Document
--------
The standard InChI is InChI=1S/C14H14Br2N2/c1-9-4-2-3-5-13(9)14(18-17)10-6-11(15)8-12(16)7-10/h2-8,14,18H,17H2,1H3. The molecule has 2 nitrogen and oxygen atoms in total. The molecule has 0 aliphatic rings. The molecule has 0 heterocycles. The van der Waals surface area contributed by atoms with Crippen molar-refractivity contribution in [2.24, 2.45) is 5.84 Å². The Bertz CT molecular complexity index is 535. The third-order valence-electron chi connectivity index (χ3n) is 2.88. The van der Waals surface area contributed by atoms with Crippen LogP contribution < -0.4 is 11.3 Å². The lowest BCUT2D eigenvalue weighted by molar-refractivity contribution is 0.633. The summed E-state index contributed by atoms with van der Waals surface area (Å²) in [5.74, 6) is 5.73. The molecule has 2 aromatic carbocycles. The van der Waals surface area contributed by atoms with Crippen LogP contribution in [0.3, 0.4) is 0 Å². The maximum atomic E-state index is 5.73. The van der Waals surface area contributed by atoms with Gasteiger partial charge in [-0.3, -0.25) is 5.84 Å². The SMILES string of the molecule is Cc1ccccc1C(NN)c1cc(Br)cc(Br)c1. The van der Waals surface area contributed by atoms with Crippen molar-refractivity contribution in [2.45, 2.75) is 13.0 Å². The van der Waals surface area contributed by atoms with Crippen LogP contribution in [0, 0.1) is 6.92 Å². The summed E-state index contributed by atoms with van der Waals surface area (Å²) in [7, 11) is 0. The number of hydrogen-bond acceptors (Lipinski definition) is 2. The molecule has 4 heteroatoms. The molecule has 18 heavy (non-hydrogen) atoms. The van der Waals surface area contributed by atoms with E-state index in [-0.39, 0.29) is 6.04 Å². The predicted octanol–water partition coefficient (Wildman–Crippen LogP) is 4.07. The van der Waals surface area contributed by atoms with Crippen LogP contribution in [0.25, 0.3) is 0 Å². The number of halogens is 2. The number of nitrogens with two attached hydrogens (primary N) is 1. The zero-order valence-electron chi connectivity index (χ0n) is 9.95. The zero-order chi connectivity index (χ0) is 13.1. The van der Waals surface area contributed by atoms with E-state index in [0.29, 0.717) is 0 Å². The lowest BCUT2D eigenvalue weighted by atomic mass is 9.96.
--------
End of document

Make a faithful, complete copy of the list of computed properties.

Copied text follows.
The standard InChI is InChI=1S/C14H14Br2N2/c1-9-4-2-3-5-13(9)14(18-17)10-6-11(15)8-12(16)7-10/h2-8,14,18H,17H2,1H3. The molecule has 2 nitrogen and oxygen atoms in total. The molecule has 0 aliphatic rings. The molecule has 0 heterocycles. The van der Waals surface area contributed by atoms with Crippen molar-refractivity contribution in [2.24, 2.45) is 5.84 Å². The Bertz CT molecular complexity index is 535. The third-order valence-electron chi connectivity index (χ3n) is 2.88. The van der Waals surface area contributed by atoms with Crippen LogP contribution < -0.4 is 11.3 Å². The lowest BCUT2D eigenvalue weighted by molar-refractivity contribution is 0.633. The summed E-state index contributed by atoms with van der Waals surface area (Å²) in [5.74, 6) is 5.73. The molecule has 2 aromatic carbocycles. The van der Waals surface area contributed by atoms with Crippen LogP contribution in [0.3, 0.4) is 0 Å². The maximum atomic E-state index is 5.73. The van der Waals surface area contributed by atoms with Gasteiger partial charge in [-0.3, -0.25) is 5.84 Å². The SMILES string of the molecule is Cc1ccccc1C(NN)c1cc(Br)cc(Br)c1. The van der Waals surface area contributed by atoms with Crippen molar-refractivity contribution in [2.45, 2.75) is 13.0 Å². The van der Waals surface area contributed by atoms with Crippen LogP contribution in [0, 0.1) is 6.92 Å². The summed E-state index contributed by atoms with van der Waals surface area (Å²) in [7, 11) is 0. The number of hydrogen-bond acceptors (Lipinski definition) is 2. The molecule has 4 heteroatoms. The molecule has 18 heavy (non-hydrogen) atoms. The van der Waals surface area contributed by atoms with E-state index in [-0.39, 0.29) is 6.04 Å². The predicted octanol–water partition coefficient (Wildman–Crippen LogP) is 4.07. The van der Waals surface area contributed by atoms with Crippen LogP contribution in [0.25, 0.3) is 0 Å². The number of halogens is 2. The number of nitrogens with two attached hydrogens (primary N) is 1. The zero-order valence-electron chi connectivity index (χ0n) is 9.95. The zero-order chi connectivity index (χ0) is 13.1. The van der Waals surface area contributed by atoms with E-state index in [0.29, 0.717) is 0 Å². The lowest BCUT2D eigenvalue weighted by atomic mass is 9.96.